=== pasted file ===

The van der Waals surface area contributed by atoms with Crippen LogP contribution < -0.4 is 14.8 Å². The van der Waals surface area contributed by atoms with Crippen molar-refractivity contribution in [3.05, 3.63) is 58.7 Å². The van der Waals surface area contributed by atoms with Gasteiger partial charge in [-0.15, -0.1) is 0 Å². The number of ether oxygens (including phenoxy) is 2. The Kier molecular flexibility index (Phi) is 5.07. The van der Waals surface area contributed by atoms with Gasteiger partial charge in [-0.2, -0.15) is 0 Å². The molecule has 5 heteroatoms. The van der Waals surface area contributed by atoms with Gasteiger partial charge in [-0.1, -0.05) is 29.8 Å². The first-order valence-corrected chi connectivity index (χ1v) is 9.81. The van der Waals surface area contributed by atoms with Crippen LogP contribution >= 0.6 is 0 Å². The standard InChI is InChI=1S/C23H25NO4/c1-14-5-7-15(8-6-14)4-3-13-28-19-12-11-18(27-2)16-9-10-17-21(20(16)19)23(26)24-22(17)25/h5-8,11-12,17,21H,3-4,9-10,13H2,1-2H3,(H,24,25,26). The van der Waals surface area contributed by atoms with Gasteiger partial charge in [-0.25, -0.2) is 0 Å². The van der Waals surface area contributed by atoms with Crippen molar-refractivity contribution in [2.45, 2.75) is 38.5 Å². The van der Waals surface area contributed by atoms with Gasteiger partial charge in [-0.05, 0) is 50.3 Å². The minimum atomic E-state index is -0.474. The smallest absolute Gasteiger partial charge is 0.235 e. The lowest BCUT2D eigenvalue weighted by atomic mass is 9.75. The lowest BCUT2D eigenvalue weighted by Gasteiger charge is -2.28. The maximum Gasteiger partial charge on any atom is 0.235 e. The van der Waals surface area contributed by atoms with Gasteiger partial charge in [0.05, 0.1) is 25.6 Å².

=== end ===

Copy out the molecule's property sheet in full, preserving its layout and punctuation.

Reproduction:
The van der Waals surface area contributed by atoms with Crippen LogP contribution < -0.4 is 14.8 Å². The van der Waals surface area contributed by atoms with Crippen molar-refractivity contribution in [3.05, 3.63) is 58.7 Å². The van der Waals surface area contributed by atoms with Gasteiger partial charge in [-0.15, -0.1) is 0 Å². The number of ether oxygens (including phenoxy) is 2. The Kier molecular flexibility index (Phi) is 5.07. The van der Waals surface area contributed by atoms with Gasteiger partial charge in [-0.2, -0.15) is 0 Å². The molecule has 5 heteroatoms. The van der Waals surface area contributed by atoms with Gasteiger partial charge in [-0.1, -0.05) is 29.8 Å². The first-order valence-corrected chi connectivity index (χ1v) is 9.81. The van der Waals surface area contributed by atoms with Crippen LogP contribution >= 0.6 is 0 Å². The standard InChI is InChI=1S/C23H25NO4/c1-14-5-7-15(8-6-14)4-3-13-28-19-12-11-18(27-2)16-9-10-17-21(20(16)19)23(26)24-22(17)25/h5-8,11-12,17,21H,3-4,9-10,13H2,1-2H3,(H,24,25,26). The van der Waals surface area contributed by atoms with Gasteiger partial charge in [-0.25, -0.2) is 0 Å². The van der Waals surface area contributed by atoms with Crippen molar-refractivity contribution in [2.45, 2.75) is 38.5 Å². The van der Waals surface area contributed by atoms with Gasteiger partial charge in [-0.05, 0) is 50.3 Å². The minimum atomic E-state index is -0.474. The smallest absolute Gasteiger partial charge is 0.235 e. The lowest BCUT2D eigenvalue weighted by atomic mass is 9.75. The lowest BCUT2D eigenvalue weighted by Gasteiger charge is -2.28. The maximum Gasteiger partial charge on any atom is 0.235 e. The van der Waals surface area contributed by atoms with Gasteiger partial charge in [0.05, 0.1) is 25.6 Å².